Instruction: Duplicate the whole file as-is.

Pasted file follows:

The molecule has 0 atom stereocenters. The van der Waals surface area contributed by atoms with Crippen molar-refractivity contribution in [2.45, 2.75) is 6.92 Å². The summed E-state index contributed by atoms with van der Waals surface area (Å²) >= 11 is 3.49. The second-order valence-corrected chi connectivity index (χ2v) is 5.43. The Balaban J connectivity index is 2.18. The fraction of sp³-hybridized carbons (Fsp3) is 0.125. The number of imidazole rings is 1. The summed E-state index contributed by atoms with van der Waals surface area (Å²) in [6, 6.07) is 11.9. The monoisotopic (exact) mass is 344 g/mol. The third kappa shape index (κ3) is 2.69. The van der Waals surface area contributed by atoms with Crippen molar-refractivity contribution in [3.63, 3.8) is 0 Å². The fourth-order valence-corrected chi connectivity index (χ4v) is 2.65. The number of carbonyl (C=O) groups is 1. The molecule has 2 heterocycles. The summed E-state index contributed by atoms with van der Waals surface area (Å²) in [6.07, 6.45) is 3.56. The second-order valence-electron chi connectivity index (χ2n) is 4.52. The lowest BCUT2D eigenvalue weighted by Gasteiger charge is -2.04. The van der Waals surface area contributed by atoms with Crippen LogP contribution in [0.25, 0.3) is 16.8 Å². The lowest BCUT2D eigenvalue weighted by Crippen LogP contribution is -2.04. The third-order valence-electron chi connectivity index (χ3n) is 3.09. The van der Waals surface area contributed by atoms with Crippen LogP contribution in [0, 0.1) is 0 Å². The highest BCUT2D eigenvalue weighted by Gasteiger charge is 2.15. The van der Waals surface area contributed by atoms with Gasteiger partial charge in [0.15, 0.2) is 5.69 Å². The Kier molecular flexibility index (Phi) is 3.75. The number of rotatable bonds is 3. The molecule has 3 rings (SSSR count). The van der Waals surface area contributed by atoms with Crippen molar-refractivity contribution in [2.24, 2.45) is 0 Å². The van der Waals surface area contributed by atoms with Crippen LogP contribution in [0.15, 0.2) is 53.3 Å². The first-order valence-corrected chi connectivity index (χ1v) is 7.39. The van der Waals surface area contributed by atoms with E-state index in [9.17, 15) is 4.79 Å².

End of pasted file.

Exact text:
The molecule has 0 atom stereocenters. The van der Waals surface area contributed by atoms with Crippen molar-refractivity contribution in [2.45, 2.75) is 6.92 Å². The summed E-state index contributed by atoms with van der Waals surface area (Å²) >= 11 is 3.49. The second-order valence-corrected chi connectivity index (χ2v) is 5.43. The Balaban J connectivity index is 2.18. The fraction of sp³-hybridized carbons (Fsp3) is 0.125. The number of imidazole rings is 1. The summed E-state index contributed by atoms with van der Waals surface area (Å²) in [6, 6.07) is 11.9. The monoisotopic (exact) mass is 344 g/mol. The third kappa shape index (κ3) is 2.69. The van der Waals surface area contributed by atoms with Crippen molar-refractivity contribution in [3.63, 3.8) is 0 Å². The fourth-order valence-corrected chi connectivity index (χ4v) is 2.65. The number of carbonyl (C=O) groups is 1. The molecule has 2 heterocycles. The summed E-state index contributed by atoms with van der Waals surface area (Å²) in [6.07, 6.45) is 3.56. The second-order valence-electron chi connectivity index (χ2n) is 4.52. The lowest BCUT2D eigenvalue weighted by Gasteiger charge is -2.04. The van der Waals surface area contributed by atoms with Crippen LogP contribution in [0.25, 0.3) is 16.8 Å². The lowest BCUT2D eigenvalue weighted by Crippen LogP contribution is -2.04. The third-order valence-electron chi connectivity index (χ3n) is 3.09. The van der Waals surface area contributed by atoms with Crippen LogP contribution in [0, 0.1) is 0 Å². The highest BCUT2D eigenvalue weighted by Gasteiger charge is 2.15. The van der Waals surface area contributed by atoms with Gasteiger partial charge in [0.15, 0.2) is 5.69 Å². The Kier molecular flexibility index (Phi) is 3.75. The number of rotatable bonds is 3. The molecule has 3 rings (SSSR count). The van der Waals surface area contributed by atoms with Crippen molar-refractivity contribution in [2.24, 2.45) is 0 Å². The van der Waals surface area contributed by atoms with Crippen LogP contribution in [0.15, 0.2) is 53.3 Å². The first-order valence-corrected chi connectivity index (χ1v) is 7.39. The van der Waals surface area contributed by atoms with E-state index in [9.17, 15) is 4.79 Å².